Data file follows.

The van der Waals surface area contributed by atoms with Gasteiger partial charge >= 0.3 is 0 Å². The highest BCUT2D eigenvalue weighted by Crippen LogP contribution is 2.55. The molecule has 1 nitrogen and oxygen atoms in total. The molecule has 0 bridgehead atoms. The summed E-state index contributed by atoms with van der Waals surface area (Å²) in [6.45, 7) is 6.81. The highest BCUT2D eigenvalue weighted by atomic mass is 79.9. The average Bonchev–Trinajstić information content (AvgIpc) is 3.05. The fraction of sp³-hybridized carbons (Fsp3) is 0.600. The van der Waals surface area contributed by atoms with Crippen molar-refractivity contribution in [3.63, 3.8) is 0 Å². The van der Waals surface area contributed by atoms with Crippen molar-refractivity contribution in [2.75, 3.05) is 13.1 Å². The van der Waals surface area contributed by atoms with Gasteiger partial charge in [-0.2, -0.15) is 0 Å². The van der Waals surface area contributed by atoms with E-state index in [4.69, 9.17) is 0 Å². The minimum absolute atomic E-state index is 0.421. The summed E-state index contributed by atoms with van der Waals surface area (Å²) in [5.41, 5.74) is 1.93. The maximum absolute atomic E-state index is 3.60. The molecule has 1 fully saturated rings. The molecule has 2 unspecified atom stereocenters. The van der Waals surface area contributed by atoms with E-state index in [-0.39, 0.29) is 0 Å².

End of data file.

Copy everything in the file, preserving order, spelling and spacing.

The van der Waals surface area contributed by atoms with Gasteiger partial charge >= 0.3 is 0 Å². The highest BCUT2D eigenvalue weighted by Crippen LogP contribution is 2.55. The molecule has 1 nitrogen and oxygen atoms in total. The molecule has 0 bridgehead atoms. The summed E-state index contributed by atoms with van der Waals surface area (Å²) in [6.45, 7) is 6.81. The highest BCUT2D eigenvalue weighted by atomic mass is 79.9. The average Bonchev–Trinajstić information content (AvgIpc) is 3.05. The fraction of sp³-hybridized carbons (Fsp3) is 0.600. The van der Waals surface area contributed by atoms with Crippen molar-refractivity contribution in [3.63, 3.8) is 0 Å². The van der Waals surface area contributed by atoms with Crippen molar-refractivity contribution in [2.75, 3.05) is 13.1 Å². The van der Waals surface area contributed by atoms with Gasteiger partial charge in [-0.2, -0.15) is 0 Å². The van der Waals surface area contributed by atoms with E-state index in [4.69, 9.17) is 0 Å². The minimum absolute atomic E-state index is 0.421. The summed E-state index contributed by atoms with van der Waals surface area (Å²) in [5.41, 5.74) is 1.93. The maximum absolute atomic E-state index is 3.60. The molecule has 1 fully saturated rings. The molecule has 2 unspecified atom stereocenters. The van der Waals surface area contributed by atoms with E-state index in [-0.39, 0.29) is 0 Å².